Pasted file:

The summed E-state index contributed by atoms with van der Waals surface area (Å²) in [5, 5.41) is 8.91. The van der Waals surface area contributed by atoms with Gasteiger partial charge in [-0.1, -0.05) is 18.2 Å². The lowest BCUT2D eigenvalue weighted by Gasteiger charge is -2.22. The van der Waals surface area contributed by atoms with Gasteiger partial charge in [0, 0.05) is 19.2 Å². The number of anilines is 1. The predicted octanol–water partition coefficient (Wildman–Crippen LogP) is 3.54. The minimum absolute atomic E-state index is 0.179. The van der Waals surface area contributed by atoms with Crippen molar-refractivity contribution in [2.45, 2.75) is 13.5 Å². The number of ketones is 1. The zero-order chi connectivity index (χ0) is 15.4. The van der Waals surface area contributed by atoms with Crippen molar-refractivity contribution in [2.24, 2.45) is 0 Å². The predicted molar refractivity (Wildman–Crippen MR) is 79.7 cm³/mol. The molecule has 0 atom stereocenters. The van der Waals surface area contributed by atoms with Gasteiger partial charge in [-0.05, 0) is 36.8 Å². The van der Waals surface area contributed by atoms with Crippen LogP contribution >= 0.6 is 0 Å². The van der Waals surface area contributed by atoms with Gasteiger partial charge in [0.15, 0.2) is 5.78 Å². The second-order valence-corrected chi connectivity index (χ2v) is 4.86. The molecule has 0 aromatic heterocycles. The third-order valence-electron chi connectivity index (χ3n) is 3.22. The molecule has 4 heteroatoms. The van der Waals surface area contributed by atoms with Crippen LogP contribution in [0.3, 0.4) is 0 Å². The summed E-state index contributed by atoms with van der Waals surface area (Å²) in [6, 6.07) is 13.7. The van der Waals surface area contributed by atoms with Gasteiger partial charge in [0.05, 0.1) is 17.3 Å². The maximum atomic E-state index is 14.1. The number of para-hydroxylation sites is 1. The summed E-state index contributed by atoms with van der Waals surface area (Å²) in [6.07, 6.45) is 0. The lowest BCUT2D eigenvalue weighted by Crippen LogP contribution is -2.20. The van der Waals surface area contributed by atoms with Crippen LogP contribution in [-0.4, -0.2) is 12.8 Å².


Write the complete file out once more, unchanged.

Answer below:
The summed E-state index contributed by atoms with van der Waals surface area (Å²) in [5, 5.41) is 8.91. The van der Waals surface area contributed by atoms with Gasteiger partial charge in [-0.1, -0.05) is 18.2 Å². The lowest BCUT2D eigenvalue weighted by Gasteiger charge is -2.22. The van der Waals surface area contributed by atoms with Gasteiger partial charge in [0, 0.05) is 19.2 Å². The number of anilines is 1. The predicted octanol–water partition coefficient (Wildman–Crippen LogP) is 3.54. The minimum absolute atomic E-state index is 0.179. The van der Waals surface area contributed by atoms with Crippen molar-refractivity contribution in [2.45, 2.75) is 13.5 Å². The number of ketones is 1. The zero-order chi connectivity index (χ0) is 15.4. The van der Waals surface area contributed by atoms with Crippen molar-refractivity contribution in [2.24, 2.45) is 0 Å². The predicted molar refractivity (Wildman–Crippen MR) is 79.7 cm³/mol. The molecule has 0 atom stereocenters. The van der Waals surface area contributed by atoms with Gasteiger partial charge in [-0.05, 0) is 36.8 Å². The van der Waals surface area contributed by atoms with Crippen LogP contribution >= 0.6 is 0 Å². The van der Waals surface area contributed by atoms with Gasteiger partial charge in [0.15, 0.2) is 5.78 Å². The second-order valence-corrected chi connectivity index (χ2v) is 4.86. The molecule has 0 aromatic heterocycles. The third-order valence-electron chi connectivity index (χ3n) is 3.22. The molecule has 4 heteroatoms. The van der Waals surface area contributed by atoms with Crippen LogP contribution in [0.3, 0.4) is 0 Å². The summed E-state index contributed by atoms with van der Waals surface area (Å²) in [6, 6.07) is 13.7. The van der Waals surface area contributed by atoms with Gasteiger partial charge in [0.05, 0.1) is 17.3 Å². The maximum atomic E-state index is 14.1. The number of para-hydroxylation sites is 1. The summed E-state index contributed by atoms with van der Waals surface area (Å²) in [6.07, 6.45) is 0. The lowest BCUT2D eigenvalue weighted by Crippen LogP contribution is -2.20. The van der Waals surface area contributed by atoms with Crippen LogP contribution in [-0.4, -0.2) is 12.8 Å².